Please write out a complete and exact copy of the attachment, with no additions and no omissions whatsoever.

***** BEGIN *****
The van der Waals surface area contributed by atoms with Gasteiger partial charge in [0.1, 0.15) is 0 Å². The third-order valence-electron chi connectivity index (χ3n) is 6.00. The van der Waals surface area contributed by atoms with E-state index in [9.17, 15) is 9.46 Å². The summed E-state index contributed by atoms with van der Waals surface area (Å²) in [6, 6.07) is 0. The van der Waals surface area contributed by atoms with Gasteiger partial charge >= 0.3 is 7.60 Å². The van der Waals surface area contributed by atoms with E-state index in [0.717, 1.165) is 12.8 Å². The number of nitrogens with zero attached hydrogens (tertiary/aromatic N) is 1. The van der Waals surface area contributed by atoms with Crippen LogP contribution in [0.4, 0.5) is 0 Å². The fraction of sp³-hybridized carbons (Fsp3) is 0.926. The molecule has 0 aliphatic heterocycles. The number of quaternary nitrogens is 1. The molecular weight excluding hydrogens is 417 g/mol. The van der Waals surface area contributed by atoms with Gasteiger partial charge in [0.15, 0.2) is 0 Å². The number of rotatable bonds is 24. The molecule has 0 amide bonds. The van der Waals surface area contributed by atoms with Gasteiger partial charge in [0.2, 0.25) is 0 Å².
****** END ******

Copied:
The van der Waals surface area contributed by atoms with Gasteiger partial charge in [0.1, 0.15) is 0 Å². The third-order valence-electron chi connectivity index (χ3n) is 6.00. The van der Waals surface area contributed by atoms with E-state index in [9.17, 15) is 9.46 Å². The summed E-state index contributed by atoms with van der Waals surface area (Å²) in [6, 6.07) is 0. The van der Waals surface area contributed by atoms with Gasteiger partial charge >= 0.3 is 7.60 Å². The van der Waals surface area contributed by atoms with E-state index in [0.717, 1.165) is 12.8 Å². The number of nitrogens with zero attached hydrogens (tertiary/aromatic N) is 1. The van der Waals surface area contributed by atoms with Crippen LogP contribution in [0.4, 0.5) is 0 Å². The fraction of sp³-hybridized carbons (Fsp3) is 0.926. The molecule has 0 aliphatic heterocycles. The number of quaternary nitrogens is 1. The molecular weight excluding hydrogens is 417 g/mol. The van der Waals surface area contributed by atoms with Gasteiger partial charge in [0.15, 0.2) is 0 Å². The number of rotatable bonds is 24. The molecule has 0 amide bonds. The van der Waals surface area contributed by atoms with Gasteiger partial charge in [0.2, 0.25) is 0 Å².